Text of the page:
Want to run for the Oregon Legislature? You’d better be able to get your hands on at least a quarter of a million dollars.
A new report on 2008 campaign financing by the National Institute on Money in State Politics found that Oregon was one of the most expensive states in the country to run in. Legislative candidates here raised an average of almost $250,000.
“Even that figure is deceptively low,” points out Oregonian blogger Jeff Mapes. “Oregon didn't have any real competitive Senate races in 2008, so races in that chamber were unusually inexpensive that year.”
Counting just the House races, Mapes calculates that only in five states – all much bigger than Oregon – did candidates raise more money: California, Illinois, Texas, New Jersey and Virginia.
On a per-capita basis, only in New Jersey did candidates raise more ($4.41 per resident) than they did in Oregon ($4.16 per resident).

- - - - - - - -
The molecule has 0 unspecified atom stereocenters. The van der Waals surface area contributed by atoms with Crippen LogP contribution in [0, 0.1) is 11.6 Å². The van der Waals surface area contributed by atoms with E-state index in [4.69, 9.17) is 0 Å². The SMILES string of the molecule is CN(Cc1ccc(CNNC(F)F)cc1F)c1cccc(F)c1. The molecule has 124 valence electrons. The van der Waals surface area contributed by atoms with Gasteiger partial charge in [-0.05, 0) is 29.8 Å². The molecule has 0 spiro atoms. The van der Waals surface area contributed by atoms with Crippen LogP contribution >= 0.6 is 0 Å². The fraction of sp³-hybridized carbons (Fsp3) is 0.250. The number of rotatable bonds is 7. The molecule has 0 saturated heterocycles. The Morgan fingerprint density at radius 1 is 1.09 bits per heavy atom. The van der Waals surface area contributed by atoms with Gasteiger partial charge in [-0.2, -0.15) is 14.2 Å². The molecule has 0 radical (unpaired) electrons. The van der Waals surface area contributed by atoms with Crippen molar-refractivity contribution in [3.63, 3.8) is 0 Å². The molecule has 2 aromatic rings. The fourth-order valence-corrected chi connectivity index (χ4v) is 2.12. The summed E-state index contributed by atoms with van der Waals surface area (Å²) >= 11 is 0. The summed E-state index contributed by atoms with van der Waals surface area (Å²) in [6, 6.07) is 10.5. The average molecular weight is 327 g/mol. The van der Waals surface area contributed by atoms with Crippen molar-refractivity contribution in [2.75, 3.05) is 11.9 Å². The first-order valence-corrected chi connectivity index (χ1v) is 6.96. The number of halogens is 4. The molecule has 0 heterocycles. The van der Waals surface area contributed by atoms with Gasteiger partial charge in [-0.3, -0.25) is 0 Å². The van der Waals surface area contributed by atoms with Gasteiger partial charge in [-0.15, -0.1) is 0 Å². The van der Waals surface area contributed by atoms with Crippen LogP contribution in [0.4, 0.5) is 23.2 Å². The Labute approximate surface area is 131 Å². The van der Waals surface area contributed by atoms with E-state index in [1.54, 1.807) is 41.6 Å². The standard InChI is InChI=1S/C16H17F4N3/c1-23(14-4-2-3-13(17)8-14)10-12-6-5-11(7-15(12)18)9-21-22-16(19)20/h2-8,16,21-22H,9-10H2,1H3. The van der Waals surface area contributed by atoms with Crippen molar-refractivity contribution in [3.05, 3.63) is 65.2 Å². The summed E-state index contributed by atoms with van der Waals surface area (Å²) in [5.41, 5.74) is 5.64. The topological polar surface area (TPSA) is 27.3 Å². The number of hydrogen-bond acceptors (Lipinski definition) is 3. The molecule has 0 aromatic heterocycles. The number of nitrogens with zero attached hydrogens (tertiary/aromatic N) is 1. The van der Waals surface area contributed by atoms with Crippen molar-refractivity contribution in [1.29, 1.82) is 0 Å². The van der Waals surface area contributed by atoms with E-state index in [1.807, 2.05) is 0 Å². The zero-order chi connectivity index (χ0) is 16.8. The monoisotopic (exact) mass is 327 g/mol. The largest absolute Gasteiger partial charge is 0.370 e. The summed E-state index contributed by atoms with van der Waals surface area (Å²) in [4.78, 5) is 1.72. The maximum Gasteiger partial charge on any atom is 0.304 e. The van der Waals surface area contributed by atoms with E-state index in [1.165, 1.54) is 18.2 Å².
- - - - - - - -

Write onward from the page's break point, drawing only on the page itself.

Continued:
Money talks, the institute’s research found. Nationwide, the winning candidates raised a total of $771 million – 71% of the amount raised by all candidates combined – while the losers collected only $222 million. The advantage of incumbency isn’t just a myth, either: Incumbents nationwide raised an average of $109,818, compared to just $32,155 for challengers.
Why are Oregon campaigns so expensive? As Mapes sees it, it’s not because candidates here need more money but because they can get more money: “Oregon is one of just six states with no limits on contributions - and no limits on direct corporate and union giving to campaigns.”
A state slogan from a few years back said that “things look different here.” In the wake of the recent US Supreme Court decision that corporations and unions have the same right as real people to contribute to campaigns, the whole country – politically speaking – could look like Oregon pretty soon. And that’s not a good thing.